During construction, Crossrail undertook one of the most extensive archaeological programmes in the UK. It presented an opportunity to preserve finds for archaeological study and inform wide audiences about the rich history of London.
Since construction of the Elizabeth line began in 2009, over 100 archaeologists have found tens of thousands of items from 40 sites, spanning 55 million years of London’s history and pre-history. The new railway runs east to west through some of the capital’s most significant historical areas.
The project has given archaeologists an exceptional opportunity to reveal the layer cake of history that is hidden below the city’s streets.
More than 135 learning events were delivered. In addition, school children and members of the public were invited to participate in site based events and to assist in some of the historical research associated with the burials found at Bedlam.
The public programme culminated in a final exhibition in 2017 that showcased 500 of the most exciting discoveries on the project. Delivered in partnership with the Museum of London Docklands, the ‘Tunnel: the archaeology of Crossrail’ exhibition received 96,750 visitors – the highest ever at the venue – and a further 7,324 event participants.
TUNNEL: THE ARCHAEOLOGY OF CROSSRAIL MADE AVAILABLE ONLINE IN IMMERSIVE WEBSITE
A virtual version of the exhibition Tunnel: The Archaeology of Crossrail at the Museum of London Docklands gives people the chance to explore the huge array of artefacts unearthed by Crossrail during construction of the Elizabeth line.
The immersive website was created using a series of 360-degree panoramic images from the exhibition.
The online exhibition takes visitors on a journey along the route of the new railway, with photographs and footage captured during archaeological excavations revealing the stories of Londoners ranging from Mesolithic tool makers and inhabitants of Roman Londinium to those affected by the Great Plague of 1665.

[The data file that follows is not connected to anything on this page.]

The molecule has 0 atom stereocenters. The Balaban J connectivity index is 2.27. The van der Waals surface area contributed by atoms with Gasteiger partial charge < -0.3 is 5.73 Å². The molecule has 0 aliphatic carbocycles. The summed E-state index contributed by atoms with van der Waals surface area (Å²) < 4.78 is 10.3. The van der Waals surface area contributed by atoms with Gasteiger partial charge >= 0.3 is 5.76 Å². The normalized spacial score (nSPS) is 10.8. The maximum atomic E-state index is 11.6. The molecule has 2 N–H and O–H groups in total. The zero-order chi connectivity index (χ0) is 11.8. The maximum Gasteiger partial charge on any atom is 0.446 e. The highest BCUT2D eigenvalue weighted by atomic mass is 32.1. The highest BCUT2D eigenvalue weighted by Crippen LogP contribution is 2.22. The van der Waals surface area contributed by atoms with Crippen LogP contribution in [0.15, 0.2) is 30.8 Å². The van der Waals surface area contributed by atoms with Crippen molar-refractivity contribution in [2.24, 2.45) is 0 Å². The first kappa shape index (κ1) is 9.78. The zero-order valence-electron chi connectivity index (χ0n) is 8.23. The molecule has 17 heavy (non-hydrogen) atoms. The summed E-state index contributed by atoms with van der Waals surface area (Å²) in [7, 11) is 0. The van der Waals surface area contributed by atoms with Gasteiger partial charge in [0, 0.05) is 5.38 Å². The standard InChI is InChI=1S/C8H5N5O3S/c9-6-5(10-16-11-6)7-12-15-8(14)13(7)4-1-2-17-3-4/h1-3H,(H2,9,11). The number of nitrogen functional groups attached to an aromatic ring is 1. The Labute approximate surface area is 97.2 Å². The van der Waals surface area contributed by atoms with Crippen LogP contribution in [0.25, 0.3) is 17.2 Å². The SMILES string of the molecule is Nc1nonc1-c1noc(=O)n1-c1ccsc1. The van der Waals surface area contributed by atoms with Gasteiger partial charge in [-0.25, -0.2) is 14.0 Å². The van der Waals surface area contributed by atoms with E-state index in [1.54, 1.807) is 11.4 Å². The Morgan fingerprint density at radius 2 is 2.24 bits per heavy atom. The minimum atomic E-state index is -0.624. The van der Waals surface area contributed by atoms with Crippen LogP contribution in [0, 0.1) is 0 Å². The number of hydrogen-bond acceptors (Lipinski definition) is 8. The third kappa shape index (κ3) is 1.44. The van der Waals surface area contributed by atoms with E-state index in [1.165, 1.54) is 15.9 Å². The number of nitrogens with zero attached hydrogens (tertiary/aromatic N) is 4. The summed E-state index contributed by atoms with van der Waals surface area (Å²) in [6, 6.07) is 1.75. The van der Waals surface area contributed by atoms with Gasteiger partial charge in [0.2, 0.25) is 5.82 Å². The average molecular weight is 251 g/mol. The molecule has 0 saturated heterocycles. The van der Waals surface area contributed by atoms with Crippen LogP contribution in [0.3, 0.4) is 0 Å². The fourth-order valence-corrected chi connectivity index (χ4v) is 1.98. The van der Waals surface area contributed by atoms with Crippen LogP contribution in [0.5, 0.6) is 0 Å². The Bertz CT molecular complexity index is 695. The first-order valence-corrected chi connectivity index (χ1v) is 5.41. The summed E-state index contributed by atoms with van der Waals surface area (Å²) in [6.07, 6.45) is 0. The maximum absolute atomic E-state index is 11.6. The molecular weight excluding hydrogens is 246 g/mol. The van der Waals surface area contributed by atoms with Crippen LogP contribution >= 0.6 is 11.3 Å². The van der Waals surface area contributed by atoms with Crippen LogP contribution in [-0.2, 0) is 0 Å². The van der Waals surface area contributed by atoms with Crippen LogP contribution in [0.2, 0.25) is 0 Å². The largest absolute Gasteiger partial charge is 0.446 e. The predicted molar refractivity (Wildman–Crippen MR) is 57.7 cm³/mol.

Visit https://archaeology.crossrail.co.uk/ to explore our online exhibition.
Numerous publications have been written about the discoveries. This includes 20 professional and technical papers, a series of 10 archaeological books setting out the key discoveries and a consumer book alongside the exhibition.
Crossrail archaeology publications
The discoveries unearthed during the construction of Europe’s largest infrastructure project are explored in a series of ten new books by Crossrail, Oxford Archaeology, Ramboll and the Museum of London Archaeology (MOLA).
The full series of books will explore a wide range of periods and locations, including: Historic buildings along the route; Railway heritage; the development of Soho and the West End; the Crosse & Blackwell factory at Tottenham Court Road; the investigations at Charterhouse Square at Farringdon; Pre-historic east London; and the Roman and Post-Medieval remains at Liverpool Street.
Archaeology report archive
Crossrail’s archaeology programme has produced an extensive ‘grey literature’ library (grey literature is the term for content produced in the course of research which does not form part of the eventual published academic papers).
This consists of built heritage and archaeology fieldwork reports, desk-based assessments, and Written Schemes of Investigation (WSIs).